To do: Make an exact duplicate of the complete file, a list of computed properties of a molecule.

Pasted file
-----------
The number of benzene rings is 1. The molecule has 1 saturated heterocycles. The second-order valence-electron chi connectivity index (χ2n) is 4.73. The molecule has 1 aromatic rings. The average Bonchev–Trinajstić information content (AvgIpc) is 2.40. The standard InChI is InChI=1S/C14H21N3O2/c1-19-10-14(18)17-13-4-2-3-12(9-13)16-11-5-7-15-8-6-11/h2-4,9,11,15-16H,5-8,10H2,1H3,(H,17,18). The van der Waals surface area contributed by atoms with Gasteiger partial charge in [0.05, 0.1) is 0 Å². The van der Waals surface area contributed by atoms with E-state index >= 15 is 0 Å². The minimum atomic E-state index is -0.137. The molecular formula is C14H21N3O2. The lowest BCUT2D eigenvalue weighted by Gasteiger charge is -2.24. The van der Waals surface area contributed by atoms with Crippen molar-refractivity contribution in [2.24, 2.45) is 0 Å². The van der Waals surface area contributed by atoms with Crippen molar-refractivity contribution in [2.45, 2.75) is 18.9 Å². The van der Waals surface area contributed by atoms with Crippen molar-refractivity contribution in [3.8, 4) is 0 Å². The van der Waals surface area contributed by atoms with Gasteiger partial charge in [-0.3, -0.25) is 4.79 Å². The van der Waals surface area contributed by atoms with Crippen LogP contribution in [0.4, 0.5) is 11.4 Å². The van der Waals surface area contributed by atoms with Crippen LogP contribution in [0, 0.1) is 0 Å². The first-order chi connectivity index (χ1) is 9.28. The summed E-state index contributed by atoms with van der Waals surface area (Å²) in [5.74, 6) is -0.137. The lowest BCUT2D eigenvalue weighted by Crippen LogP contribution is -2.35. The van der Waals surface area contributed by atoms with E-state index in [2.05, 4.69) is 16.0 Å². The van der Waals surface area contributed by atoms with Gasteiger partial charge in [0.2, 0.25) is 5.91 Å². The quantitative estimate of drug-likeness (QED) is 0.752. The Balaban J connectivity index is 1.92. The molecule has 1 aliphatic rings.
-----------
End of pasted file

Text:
The number of benzene rings is 1. The molecule has 1 saturated heterocycles. The second-order valence-electron chi connectivity index (χ2n) is 4.73. The molecule has 1 aromatic rings. The average Bonchev–Trinajstić information content (AvgIpc) is 2.40. The standard InChI is InChI=1S/C14H21N3O2/c1-19-10-14(18)17-13-4-2-3-12(9-13)16-11-5-7-15-8-6-11/h2-4,9,11,15-16H,5-8,10H2,1H3,(H,17,18). The van der Waals surface area contributed by atoms with Gasteiger partial charge in [0.05, 0.1) is 0 Å². The van der Waals surface area contributed by atoms with E-state index >= 15 is 0 Å². The minimum atomic E-state index is -0.137. The molecular formula is C14H21N3O2. The lowest BCUT2D eigenvalue weighted by Gasteiger charge is -2.24. The van der Waals surface area contributed by atoms with Crippen molar-refractivity contribution in [2.24, 2.45) is 0 Å². The van der Waals surface area contributed by atoms with Crippen molar-refractivity contribution in [2.45, 2.75) is 18.9 Å². The van der Waals surface area contributed by atoms with Crippen molar-refractivity contribution in [3.8, 4) is 0 Å². The van der Waals surface area contributed by atoms with Gasteiger partial charge in [-0.3, -0.25) is 4.79 Å². The van der Waals surface area contributed by atoms with Crippen LogP contribution in [0.4, 0.5) is 11.4 Å². The van der Waals surface area contributed by atoms with Crippen LogP contribution in [0, 0.1) is 0 Å². The first-order chi connectivity index (χ1) is 9.28. The summed E-state index contributed by atoms with van der Waals surface area (Å²) in [5.74, 6) is -0.137. The lowest BCUT2D eigenvalue weighted by Crippen LogP contribution is -2.35. The van der Waals surface area contributed by atoms with E-state index in [2.05, 4.69) is 16.0 Å². The van der Waals surface area contributed by atoms with Gasteiger partial charge in [0.2, 0.25) is 5.91 Å². The quantitative estimate of drug-likeness (QED) is 0.752. The Balaban J connectivity index is 1.92. The molecule has 1 aliphatic rings.